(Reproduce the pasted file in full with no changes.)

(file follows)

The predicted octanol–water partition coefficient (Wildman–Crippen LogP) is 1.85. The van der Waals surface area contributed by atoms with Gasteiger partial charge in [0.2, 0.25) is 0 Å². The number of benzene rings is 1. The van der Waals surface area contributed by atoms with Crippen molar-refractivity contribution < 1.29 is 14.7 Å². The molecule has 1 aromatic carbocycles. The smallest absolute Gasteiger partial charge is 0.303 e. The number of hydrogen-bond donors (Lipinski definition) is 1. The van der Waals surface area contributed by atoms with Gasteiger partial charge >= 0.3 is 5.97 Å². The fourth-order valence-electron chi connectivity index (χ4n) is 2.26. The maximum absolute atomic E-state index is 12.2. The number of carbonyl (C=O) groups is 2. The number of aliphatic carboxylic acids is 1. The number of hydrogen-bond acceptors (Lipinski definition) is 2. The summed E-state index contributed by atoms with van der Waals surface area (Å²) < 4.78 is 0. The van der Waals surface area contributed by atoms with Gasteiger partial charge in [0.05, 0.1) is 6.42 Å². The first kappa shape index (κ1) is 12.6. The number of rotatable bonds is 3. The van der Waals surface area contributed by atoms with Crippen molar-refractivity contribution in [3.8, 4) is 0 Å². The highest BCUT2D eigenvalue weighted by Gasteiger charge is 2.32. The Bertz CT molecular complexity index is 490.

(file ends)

The predicted octanol–water partition coefficient (Wildman–Crippen LogP) is 1.85. The van der Waals surface area contributed by atoms with Gasteiger partial charge in [0.2, 0.25) is 0 Å². The number of benzene rings is 1. The van der Waals surface area contributed by atoms with Crippen molar-refractivity contribution < 1.29 is 14.7 Å². The molecule has 1 aromatic carbocycles. The smallest absolute Gasteiger partial charge is 0.303 e. The number of hydrogen-bond donors (Lipinski definition) is 1. The van der Waals surface area contributed by atoms with Gasteiger partial charge >= 0.3 is 5.97 Å². The fourth-order valence-electron chi connectivity index (χ4n) is 2.26. The maximum absolute atomic E-state index is 12.2. The number of carbonyl (C=O) groups is 2. The number of aliphatic carboxylic acids is 1. The number of hydrogen-bond acceptors (Lipinski definition) is 2. The summed E-state index contributed by atoms with van der Waals surface area (Å²) < 4.78 is 0. The van der Waals surface area contributed by atoms with Gasteiger partial charge in [0.05, 0.1) is 6.42 Å². The first kappa shape index (κ1) is 12.6. The number of rotatable bonds is 3. The van der Waals surface area contributed by atoms with Crippen molar-refractivity contribution in [3.8, 4) is 0 Å². The highest BCUT2D eigenvalue weighted by Gasteiger charge is 2.32. The Bertz CT molecular complexity index is 490.